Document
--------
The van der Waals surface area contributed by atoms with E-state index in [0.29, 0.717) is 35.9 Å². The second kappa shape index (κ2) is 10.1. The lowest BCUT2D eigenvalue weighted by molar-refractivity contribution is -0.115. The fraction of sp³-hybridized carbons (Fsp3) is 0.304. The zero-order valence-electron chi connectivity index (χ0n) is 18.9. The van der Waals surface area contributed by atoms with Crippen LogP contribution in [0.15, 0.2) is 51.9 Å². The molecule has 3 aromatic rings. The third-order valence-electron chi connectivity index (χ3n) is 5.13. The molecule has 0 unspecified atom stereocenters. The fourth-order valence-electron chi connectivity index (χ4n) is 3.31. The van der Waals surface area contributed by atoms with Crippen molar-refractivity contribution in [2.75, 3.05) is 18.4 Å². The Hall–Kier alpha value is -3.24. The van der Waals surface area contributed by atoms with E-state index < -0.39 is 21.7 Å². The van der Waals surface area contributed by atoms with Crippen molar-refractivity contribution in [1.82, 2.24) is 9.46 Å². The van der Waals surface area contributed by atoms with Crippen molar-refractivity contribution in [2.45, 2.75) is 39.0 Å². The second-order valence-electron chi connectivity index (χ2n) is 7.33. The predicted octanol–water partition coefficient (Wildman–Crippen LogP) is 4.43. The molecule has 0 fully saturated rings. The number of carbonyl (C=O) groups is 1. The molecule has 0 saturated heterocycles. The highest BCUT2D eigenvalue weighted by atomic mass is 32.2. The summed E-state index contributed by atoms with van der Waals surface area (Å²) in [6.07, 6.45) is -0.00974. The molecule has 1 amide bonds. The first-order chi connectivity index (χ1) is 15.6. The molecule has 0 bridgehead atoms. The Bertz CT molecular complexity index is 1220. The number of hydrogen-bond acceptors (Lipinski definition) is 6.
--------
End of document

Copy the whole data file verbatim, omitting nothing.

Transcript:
The van der Waals surface area contributed by atoms with E-state index in [0.29, 0.717) is 35.9 Å². The second kappa shape index (κ2) is 10.1. The lowest BCUT2D eigenvalue weighted by molar-refractivity contribution is -0.115. The fraction of sp³-hybridized carbons (Fsp3) is 0.304. The zero-order valence-electron chi connectivity index (χ0n) is 18.9. The van der Waals surface area contributed by atoms with Crippen LogP contribution in [0.15, 0.2) is 51.9 Å². The molecule has 3 aromatic rings. The third-order valence-electron chi connectivity index (χ3n) is 5.13. The molecule has 0 unspecified atom stereocenters. The fourth-order valence-electron chi connectivity index (χ4n) is 3.31. The van der Waals surface area contributed by atoms with Crippen molar-refractivity contribution in [2.75, 3.05) is 18.4 Å². The Hall–Kier alpha value is -3.24. The van der Waals surface area contributed by atoms with E-state index < -0.39 is 21.7 Å². The van der Waals surface area contributed by atoms with Crippen molar-refractivity contribution in [1.82, 2.24) is 9.46 Å². The van der Waals surface area contributed by atoms with Crippen molar-refractivity contribution in [2.45, 2.75) is 39.0 Å². The second-order valence-electron chi connectivity index (χ2n) is 7.33. The predicted octanol–water partition coefficient (Wildman–Crippen LogP) is 4.43. The molecule has 0 fully saturated rings. The number of carbonyl (C=O) groups is 1. The molecule has 0 saturated heterocycles. The highest BCUT2D eigenvalue weighted by atomic mass is 32.2. The summed E-state index contributed by atoms with van der Waals surface area (Å²) in [6.07, 6.45) is -0.00974. The molecule has 1 amide bonds. The first-order chi connectivity index (χ1) is 15.6. The molecule has 0 bridgehead atoms. The Bertz CT molecular complexity index is 1220. The number of hydrogen-bond acceptors (Lipinski definition) is 6.